Making Your Videos Look the Part (Part 2)

Welcome to the next instalment in our series looking into simple techniques you can use to improve the quality of your marketing videos.

Last week I looked into the importance of preparation and pre production, this week it’s time to focus on the actual filming. So without further a do…


This is the easiest thing to get right, but it’s also the one that so many people get wrong. The frame is the window through which your audience is viewing your company and your message. No matter how good your message is, or how well it’s delivered, if the framing is off axis, too tight or too wide or simply just too dull, then you are taking away from the finished product.

As with so many things, the difference between looking professional and looking amateur is the detail. Most of the time you won’t notice the framing of a shot until it’s wrong. The devil really is in the detail.

With that said, here are some top tips for framing your footage better…

An example of good use of the ‘rule of thirds’

An example of good use of the ‘rule of thirds’

An example of poor use of the rule of thirds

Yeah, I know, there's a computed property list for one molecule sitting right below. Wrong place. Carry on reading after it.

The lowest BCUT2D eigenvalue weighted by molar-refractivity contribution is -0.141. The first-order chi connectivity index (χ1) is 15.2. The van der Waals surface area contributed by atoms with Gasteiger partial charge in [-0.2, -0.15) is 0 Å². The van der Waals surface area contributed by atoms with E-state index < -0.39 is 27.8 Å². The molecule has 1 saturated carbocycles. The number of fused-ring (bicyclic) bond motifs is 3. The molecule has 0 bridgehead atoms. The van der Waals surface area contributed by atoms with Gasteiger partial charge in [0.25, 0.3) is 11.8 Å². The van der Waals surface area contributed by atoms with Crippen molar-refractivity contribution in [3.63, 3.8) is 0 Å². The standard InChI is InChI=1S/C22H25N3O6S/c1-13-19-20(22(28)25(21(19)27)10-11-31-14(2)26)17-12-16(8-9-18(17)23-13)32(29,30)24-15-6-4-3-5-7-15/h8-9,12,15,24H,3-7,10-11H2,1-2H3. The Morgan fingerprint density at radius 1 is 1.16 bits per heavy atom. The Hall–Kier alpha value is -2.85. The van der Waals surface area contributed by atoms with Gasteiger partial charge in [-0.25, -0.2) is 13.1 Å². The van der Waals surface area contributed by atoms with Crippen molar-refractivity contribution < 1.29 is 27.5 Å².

An example of poor use of the rule of thirds

the rule of thirds

This is one of the most common techniques for improving framing and creating better shots. In fact, chances are your camera already has a grid, like the one shown on the examples above, built into it when you are framing a shot. The results as you can see in the examples above can be quite subtle, but the key is to use lots of subtle techniques, which when added together create big results.

If you are filming a colleague talking to camera, rather than positioning them in the centre of the frame, try aligning them along one of the vertical axes shown in the example above. This will work really well when it’s combined with an interesting…


Often an overlooked area, but your backdrop can both add to or subtract from an otherwise good shot. A classic oversight is not removing clutter or mess from the background. If you’re filming colleagues in the office, take the time to make sure desks are tidy and any confidential material isn’t in view.

An example of making the most of the background

An example of making the most of the background

If you have the opportunity to make use of an interesting location, make use of it! In the example above we had a unique opportunity to film in front of a fire training rig, which meant we not only got a really interesting background from a visual perspective, but also made reference to the subject matter of the video itself, which was fire safety training.

Try to look for locations or opportunities to capture footage with interesting background material as this can really add to the overall feel of a video. However, don’t forget the main subject matter! The majority of the viewer’s attention will still be on what’s being said in the foreground, so don’t let the background dominate.

Next week I’ll look at another key technique, lighting, to show you simple ways that you can further improve the quality of your marketing videos.

Nicholas Langdon